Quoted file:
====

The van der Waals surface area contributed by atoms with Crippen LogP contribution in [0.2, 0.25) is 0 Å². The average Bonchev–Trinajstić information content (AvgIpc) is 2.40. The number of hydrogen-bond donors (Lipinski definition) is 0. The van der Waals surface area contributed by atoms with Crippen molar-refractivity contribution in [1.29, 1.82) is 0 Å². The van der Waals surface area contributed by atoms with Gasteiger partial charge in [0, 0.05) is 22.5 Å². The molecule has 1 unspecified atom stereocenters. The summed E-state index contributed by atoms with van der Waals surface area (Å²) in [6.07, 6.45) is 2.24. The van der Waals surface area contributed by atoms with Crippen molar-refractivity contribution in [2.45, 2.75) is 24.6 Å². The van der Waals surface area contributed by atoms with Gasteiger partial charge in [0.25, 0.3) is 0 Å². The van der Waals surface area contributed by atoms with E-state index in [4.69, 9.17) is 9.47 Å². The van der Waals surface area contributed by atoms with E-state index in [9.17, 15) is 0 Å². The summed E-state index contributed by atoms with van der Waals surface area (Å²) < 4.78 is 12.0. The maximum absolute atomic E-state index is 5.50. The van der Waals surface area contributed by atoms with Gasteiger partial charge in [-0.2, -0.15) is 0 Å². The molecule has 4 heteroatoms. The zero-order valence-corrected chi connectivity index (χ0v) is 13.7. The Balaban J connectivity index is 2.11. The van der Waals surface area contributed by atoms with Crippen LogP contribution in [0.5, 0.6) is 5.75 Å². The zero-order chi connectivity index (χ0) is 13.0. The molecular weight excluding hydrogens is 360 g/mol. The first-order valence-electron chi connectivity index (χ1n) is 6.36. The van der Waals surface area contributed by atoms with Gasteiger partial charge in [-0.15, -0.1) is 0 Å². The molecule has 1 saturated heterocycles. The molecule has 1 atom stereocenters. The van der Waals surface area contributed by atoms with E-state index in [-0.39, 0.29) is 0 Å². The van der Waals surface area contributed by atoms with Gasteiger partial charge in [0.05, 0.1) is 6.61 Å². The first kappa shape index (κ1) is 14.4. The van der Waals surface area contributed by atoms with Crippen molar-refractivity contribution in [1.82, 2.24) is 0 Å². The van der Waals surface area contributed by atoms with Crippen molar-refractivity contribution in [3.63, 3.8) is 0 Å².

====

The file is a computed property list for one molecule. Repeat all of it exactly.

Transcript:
The van der Waals surface area contributed by atoms with Crippen LogP contribution in [0.2, 0.25) is 0 Å². The average Bonchev–Trinajstić information content (AvgIpc) is 2.40. The number of hydrogen-bond donors (Lipinski definition) is 0. The van der Waals surface area contributed by atoms with Crippen molar-refractivity contribution in [1.29, 1.82) is 0 Å². The van der Waals surface area contributed by atoms with Gasteiger partial charge in [0, 0.05) is 22.5 Å². The molecule has 1 unspecified atom stereocenters. The summed E-state index contributed by atoms with van der Waals surface area (Å²) in [6.07, 6.45) is 2.24. The van der Waals surface area contributed by atoms with Crippen molar-refractivity contribution in [2.45, 2.75) is 24.6 Å². The van der Waals surface area contributed by atoms with Gasteiger partial charge in [0.25, 0.3) is 0 Å². The van der Waals surface area contributed by atoms with E-state index in [4.69, 9.17) is 9.47 Å². The van der Waals surface area contributed by atoms with E-state index in [9.17, 15) is 0 Å². The summed E-state index contributed by atoms with van der Waals surface area (Å²) < 4.78 is 12.0. The maximum absolute atomic E-state index is 5.50. The van der Waals surface area contributed by atoms with Gasteiger partial charge in [-0.2, -0.15) is 0 Å². The molecule has 4 heteroatoms. The zero-order valence-corrected chi connectivity index (χ0v) is 13.7. The Balaban J connectivity index is 2.11. The van der Waals surface area contributed by atoms with Crippen LogP contribution in [0.5, 0.6) is 5.75 Å². The zero-order chi connectivity index (χ0) is 13.0. The molecular weight excluding hydrogens is 360 g/mol. The first-order valence-electron chi connectivity index (χ1n) is 6.36. The van der Waals surface area contributed by atoms with Gasteiger partial charge in [-0.15, -0.1) is 0 Å². The molecule has 1 saturated heterocycles. The molecule has 1 atom stereocenters. The van der Waals surface area contributed by atoms with E-state index in [-0.39, 0.29) is 0 Å². The van der Waals surface area contributed by atoms with Gasteiger partial charge in [0.05, 0.1) is 6.61 Å². The first kappa shape index (κ1) is 14.4. The van der Waals surface area contributed by atoms with Crippen molar-refractivity contribution in [1.82, 2.24) is 0 Å². The van der Waals surface area contributed by atoms with Crippen molar-refractivity contribution in [3.63, 3.8) is 0 Å².